We strongly recommend the introduction of a clause which affirms the outlawing of gas flaring and requires that offenders pay the full economic cost of the flared gas as well as the related health and environmental costs. It should ensure that gas flare fines are invested in the host communities funds and an Environmental Remediation Fund. It is recommended that the discretionary powers given to the Commission to determine how much is paid as penalty for gas flaring be removed. The regulations should clearly peg the fines for violation as stated above.
It is also recommended that the PIB places a definite date to end gas flaring, and provide a framework to review each company milestone towards achieving the flare out target; as well as establish definite ‘non fines’ sanctions for violations of milestones. It is equally recommended that grounds for exemption on gas flaring should be made more explicit, including for such reasons as ‘strategic operational reasons. Timeframes for such exemptions should also be expressly stated.
Ladies and Gentlemen, perhaps the most contentious issue in PIB is the proposal for the utilization 30% of NNPC profits for oil exploration in so-called frontier basins mostly located outside the Niger Delta. While the PIB expects the NNPC to become a profit-making enterprise, it already dedicates a hefty chunk of its expected profit into the search for additional crude oil. It is interesting to note that Nigeria has for decades invested heavily and futilely in the search for crude oil in the same basins. Indeed, it is reported that as much as $3bilion may have been spent in this effort. The fact that public resources have to be spent in this effort is indicative of the fact that oil companies around the world do not consider this a worthwhile investment. Rather than spend so much of the expected profits of NNPC on exploring for oil in unlikely places, we propose that the government considers investing the same percentage of NNPC profits in generating clean and affordable energy for Nigerians, or even supporting an environmental remediation fund aimed at remediating years of pollution, livelihood loses and health impacts of oil extraction. We strongly hold the view that this will be a far more worthwhile investment. We note here that even the remotest, profit, is nebulous in a situation where the exact quantity of crude oil extracted is unknown.
Climate Change and Changing Times
Sadly, it is noteworthy that the entire PIB expresses no intention for moving Nigerian away from dependence on fossils. At a time when the world is moving away from crude oil, the PIB is planning to make more investments in that regard. This indicates that the government is not keeping in tandem with global trends. The provisions and proposals in the PIB are also indicative of the fact the Nigerian government is unperturbed by concerns of global warming and climate change. Ironically, Nigeria is emerging as one of the most impacted countries globally by the effects of climate change. The shrunken Lake Chad, increased desertification and the regular floods around the Atlantic coast are ready evidences. That the PIB pays no heed to issues of climate change, despite Nigeria’s NDCs, and aims to plunge the country further into fossil extraction is a major source of concern.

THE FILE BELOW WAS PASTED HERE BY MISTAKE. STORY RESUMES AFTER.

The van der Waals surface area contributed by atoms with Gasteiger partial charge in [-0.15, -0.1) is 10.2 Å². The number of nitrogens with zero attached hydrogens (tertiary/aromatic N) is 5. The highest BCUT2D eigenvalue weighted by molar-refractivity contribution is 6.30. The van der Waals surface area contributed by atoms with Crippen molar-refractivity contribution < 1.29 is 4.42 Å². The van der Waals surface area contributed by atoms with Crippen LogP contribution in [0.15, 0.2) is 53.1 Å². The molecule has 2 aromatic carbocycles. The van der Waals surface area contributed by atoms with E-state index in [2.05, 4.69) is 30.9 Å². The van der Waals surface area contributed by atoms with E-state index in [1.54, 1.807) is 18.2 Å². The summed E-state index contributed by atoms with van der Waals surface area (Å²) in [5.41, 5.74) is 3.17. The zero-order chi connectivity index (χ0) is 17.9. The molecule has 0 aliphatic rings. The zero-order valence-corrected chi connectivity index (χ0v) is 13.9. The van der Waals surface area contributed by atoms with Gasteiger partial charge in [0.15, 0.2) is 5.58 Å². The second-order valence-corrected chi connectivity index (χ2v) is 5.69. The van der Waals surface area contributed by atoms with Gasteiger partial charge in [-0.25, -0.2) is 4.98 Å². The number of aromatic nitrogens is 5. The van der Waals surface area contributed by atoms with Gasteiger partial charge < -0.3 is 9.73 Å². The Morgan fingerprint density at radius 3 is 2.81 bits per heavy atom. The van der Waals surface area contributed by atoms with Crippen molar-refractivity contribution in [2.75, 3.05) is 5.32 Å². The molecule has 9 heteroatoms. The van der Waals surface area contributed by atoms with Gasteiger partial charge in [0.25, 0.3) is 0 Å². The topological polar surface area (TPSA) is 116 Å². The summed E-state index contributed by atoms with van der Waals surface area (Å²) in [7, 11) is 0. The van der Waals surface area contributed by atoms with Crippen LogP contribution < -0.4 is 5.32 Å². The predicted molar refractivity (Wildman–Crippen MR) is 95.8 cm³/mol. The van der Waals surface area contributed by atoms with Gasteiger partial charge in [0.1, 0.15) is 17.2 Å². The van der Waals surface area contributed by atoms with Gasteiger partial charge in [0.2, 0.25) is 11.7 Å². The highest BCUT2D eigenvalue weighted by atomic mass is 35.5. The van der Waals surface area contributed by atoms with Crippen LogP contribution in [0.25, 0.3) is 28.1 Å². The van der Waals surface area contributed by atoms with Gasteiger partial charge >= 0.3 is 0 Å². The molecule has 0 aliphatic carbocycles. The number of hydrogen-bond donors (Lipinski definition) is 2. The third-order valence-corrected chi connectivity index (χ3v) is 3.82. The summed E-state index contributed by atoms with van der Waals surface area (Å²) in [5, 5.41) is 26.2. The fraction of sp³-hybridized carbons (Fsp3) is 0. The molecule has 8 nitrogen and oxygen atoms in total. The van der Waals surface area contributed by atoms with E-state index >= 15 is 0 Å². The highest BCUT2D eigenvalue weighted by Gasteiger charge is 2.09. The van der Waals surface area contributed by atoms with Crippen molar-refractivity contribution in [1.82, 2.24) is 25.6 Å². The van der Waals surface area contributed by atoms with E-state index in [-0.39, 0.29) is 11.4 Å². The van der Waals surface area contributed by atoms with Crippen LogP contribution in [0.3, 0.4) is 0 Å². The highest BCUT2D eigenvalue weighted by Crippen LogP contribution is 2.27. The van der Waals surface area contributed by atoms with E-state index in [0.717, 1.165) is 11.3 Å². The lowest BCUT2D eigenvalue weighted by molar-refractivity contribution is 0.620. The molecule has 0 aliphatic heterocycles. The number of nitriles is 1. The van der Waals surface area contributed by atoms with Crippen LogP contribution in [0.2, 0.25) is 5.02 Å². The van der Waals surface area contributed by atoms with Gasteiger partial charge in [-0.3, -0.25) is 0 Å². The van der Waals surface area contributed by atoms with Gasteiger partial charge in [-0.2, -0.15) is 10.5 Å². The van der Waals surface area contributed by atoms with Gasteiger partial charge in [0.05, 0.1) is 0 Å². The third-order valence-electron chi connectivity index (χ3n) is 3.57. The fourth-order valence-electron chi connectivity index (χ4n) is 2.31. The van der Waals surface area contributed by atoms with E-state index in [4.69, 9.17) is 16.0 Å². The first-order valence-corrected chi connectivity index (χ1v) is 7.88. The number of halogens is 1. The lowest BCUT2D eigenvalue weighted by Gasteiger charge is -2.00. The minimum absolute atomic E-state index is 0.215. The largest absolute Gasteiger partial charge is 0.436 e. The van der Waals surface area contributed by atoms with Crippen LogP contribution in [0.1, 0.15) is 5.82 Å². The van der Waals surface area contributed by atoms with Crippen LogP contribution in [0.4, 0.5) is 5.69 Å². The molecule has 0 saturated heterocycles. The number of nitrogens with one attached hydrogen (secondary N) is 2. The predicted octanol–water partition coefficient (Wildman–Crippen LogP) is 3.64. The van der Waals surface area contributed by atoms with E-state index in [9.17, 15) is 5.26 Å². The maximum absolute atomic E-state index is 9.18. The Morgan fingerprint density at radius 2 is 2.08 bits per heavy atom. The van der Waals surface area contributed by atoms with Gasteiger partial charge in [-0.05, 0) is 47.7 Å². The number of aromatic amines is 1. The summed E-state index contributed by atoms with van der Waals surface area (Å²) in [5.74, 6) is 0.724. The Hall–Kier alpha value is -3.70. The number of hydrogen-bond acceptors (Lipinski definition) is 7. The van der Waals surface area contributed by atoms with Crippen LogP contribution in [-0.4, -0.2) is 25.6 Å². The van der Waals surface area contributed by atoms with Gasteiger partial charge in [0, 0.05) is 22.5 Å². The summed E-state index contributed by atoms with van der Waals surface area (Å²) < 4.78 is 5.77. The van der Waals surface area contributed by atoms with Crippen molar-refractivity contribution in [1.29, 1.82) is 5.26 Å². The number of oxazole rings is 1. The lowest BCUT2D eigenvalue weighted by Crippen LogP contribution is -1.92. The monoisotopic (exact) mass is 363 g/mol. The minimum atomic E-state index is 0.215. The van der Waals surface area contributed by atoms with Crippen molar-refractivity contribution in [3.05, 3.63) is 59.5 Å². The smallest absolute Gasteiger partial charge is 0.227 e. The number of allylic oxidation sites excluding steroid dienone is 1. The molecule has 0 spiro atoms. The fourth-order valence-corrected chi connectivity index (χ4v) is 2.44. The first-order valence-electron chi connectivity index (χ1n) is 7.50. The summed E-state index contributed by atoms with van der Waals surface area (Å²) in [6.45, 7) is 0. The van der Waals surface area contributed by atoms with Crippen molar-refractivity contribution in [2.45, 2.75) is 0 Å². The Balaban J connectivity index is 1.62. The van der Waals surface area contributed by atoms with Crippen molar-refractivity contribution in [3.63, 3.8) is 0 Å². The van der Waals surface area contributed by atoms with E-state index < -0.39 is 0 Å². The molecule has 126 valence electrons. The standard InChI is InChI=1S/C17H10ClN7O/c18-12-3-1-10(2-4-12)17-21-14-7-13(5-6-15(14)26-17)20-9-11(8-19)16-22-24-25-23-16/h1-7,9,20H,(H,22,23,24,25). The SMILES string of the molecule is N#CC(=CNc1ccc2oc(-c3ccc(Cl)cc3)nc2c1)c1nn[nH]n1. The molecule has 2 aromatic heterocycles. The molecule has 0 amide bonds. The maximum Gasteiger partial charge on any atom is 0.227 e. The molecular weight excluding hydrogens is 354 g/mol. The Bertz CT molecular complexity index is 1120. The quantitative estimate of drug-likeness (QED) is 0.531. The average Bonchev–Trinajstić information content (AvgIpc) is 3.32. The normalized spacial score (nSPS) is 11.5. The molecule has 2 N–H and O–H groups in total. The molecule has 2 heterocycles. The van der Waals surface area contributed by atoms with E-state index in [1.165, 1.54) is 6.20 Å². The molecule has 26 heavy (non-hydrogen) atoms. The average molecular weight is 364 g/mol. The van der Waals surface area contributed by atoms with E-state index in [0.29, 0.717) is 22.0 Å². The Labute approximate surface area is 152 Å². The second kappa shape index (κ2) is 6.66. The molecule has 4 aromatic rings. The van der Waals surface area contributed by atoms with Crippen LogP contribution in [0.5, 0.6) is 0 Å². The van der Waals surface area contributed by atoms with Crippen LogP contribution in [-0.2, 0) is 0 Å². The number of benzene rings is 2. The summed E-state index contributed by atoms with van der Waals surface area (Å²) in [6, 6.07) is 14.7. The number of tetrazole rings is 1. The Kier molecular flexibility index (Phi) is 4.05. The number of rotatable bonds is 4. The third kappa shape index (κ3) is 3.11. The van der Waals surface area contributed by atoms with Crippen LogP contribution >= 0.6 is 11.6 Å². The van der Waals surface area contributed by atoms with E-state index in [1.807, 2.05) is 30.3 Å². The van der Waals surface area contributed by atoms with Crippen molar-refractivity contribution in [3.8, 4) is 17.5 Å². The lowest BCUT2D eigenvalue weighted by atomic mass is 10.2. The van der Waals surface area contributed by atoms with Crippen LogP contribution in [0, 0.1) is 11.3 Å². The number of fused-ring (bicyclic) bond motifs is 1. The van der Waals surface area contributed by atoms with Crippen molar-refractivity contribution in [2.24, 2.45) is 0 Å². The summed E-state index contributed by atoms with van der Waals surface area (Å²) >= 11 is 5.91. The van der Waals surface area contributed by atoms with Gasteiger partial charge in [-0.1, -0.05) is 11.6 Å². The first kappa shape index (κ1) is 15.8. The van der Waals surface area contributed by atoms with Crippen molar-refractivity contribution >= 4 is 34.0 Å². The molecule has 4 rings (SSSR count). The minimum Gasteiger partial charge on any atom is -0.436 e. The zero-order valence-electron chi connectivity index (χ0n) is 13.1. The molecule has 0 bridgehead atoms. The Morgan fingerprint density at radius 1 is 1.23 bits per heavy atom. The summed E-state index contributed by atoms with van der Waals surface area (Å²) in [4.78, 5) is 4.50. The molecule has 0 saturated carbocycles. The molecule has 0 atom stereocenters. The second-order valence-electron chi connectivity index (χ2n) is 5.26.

Ladies and gentlemen, the PIB presents a rare opportunity to reform the management of the oil and gas sector in Nigeria. But it also presents an opportunity to transform the footprints of oil extraction in host communities, to invest in clean energy, ween the country from fossil dependence and combat years of pollution and neglect. The PIB also ignores the extreme harm inflicted on the Niger Delta and says nothing about a region-wide environmental remediation effort which ought to start now. The Bill passed by both chambers of the National Assembly have done none of the above.
This position and statement is endorsed by the following organizations;
- Health of Mother Earth Foundation
- We the People
- Corporate Accountability and Public Participation Africa
- Environmental Rights Action/Friends of the Earth
- Policy Alert
- Kebetkatche Women Development and Resource Centre
- Africa Network for Environment & Economic Justice
- Indegenous Centre for Energy and Sustainable Development
- Coalition Against Gas Flaring
- Host Communities Network
- Green Alliance Nigeria
- Centre for Transparency Advocacy